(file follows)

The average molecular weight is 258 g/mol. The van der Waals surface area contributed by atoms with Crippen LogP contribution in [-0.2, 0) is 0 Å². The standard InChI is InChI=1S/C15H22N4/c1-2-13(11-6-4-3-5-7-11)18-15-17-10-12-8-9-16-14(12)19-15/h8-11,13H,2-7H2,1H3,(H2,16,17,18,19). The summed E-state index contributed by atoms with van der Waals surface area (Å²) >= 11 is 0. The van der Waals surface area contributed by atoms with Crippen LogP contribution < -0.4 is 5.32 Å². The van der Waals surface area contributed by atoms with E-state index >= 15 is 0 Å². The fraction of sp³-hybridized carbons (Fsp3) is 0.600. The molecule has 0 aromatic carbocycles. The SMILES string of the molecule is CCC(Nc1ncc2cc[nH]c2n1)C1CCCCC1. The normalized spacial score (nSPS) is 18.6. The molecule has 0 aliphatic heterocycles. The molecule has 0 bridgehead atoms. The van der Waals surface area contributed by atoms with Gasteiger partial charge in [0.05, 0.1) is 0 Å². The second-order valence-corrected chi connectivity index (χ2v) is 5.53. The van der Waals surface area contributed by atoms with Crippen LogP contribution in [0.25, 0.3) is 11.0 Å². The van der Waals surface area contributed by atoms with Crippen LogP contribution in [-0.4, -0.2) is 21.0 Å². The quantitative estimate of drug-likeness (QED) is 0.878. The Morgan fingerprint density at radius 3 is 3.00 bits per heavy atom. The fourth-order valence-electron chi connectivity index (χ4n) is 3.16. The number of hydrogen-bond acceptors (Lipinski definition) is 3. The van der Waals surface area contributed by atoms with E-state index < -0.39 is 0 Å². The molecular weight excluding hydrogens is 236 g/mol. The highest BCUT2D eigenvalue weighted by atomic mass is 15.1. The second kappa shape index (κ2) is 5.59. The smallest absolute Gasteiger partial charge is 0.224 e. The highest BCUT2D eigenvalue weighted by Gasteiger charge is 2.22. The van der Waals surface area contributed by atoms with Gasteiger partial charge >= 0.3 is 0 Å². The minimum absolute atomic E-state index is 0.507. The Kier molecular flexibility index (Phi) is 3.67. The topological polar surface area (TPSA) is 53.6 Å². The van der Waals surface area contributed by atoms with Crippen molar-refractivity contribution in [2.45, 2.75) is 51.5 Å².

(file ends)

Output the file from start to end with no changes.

The average molecular weight is 258 g/mol. The van der Waals surface area contributed by atoms with Crippen LogP contribution in [-0.2, 0) is 0 Å². The standard InChI is InChI=1S/C15H22N4/c1-2-13(11-6-4-3-5-7-11)18-15-17-10-12-8-9-16-14(12)19-15/h8-11,13H,2-7H2,1H3,(H2,16,17,18,19). The summed E-state index contributed by atoms with van der Waals surface area (Å²) >= 11 is 0. The van der Waals surface area contributed by atoms with Crippen LogP contribution < -0.4 is 5.32 Å². The van der Waals surface area contributed by atoms with E-state index >= 15 is 0 Å². The fraction of sp³-hybridized carbons (Fsp3) is 0.600. The molecule has 0 aromatic carbocycles. The SMILES string of the molecule is CCC(Nc1ncc2cc[nH]c2n1)C1CCCCC1. The normalized spacial score (nSPS) is 18.6. The molecule has 0 aliphatic heterocycles. The molecule has 0 bridgehead atoms. The van der Waals surface area contributed by atoms with Gasteiger partial charge in [0.05, 0.1) is 0 Å². The second-order valence-corrected chi connectivity index (χ2v) is 5.53. The van der Waals surface area contributed by atoms with Crippen LogP contribution in [0.25, 0.3) is 11.0 Å². The van der Waals surface area contributed by atoms with Crippen LogP contribution in [-0.4, -0.2) is 21.0 Å². The quantitative estimate of drug-likeness (QED) is 0.878. The Morgan fingerprint density at radius 3 is 3.00 bits per heavy atom. The fourth-order valence-electron chi connectivity index (χ4n) is 3.16. The number of hydrogen-bond acceptors (Lipinski definition) is 3. The van der Waals surface area contributed by atoms with E-state index < -0.39 is 0 Å². The molecular weight excluding hydrogens is 236 g/mol. The highest BCUT2D eigenvalue weighted by atomic mass is 15.1. The second kappa shape index (κ2) is 5.59. The smallest absolute Gasteiger partial charge is 0.224 e. The highest BCUT2D eigenvalue weighted by Gasteiger charge is 2.22. The van der Waals surface area contributed by atoms with Gasteiger partial charge >= 0.3 is 0 Å². The minimum absolute atomic E-state index is 0.507. The Kier molecular flexibility index (Phi) is 3.67. The topological polar surface area (TPSA) is 53.6 Å². The van der Waals surface area contributed by atoms with Crippen molar-refractivity contribution in [2.45, 2.75) is 51.5 Å².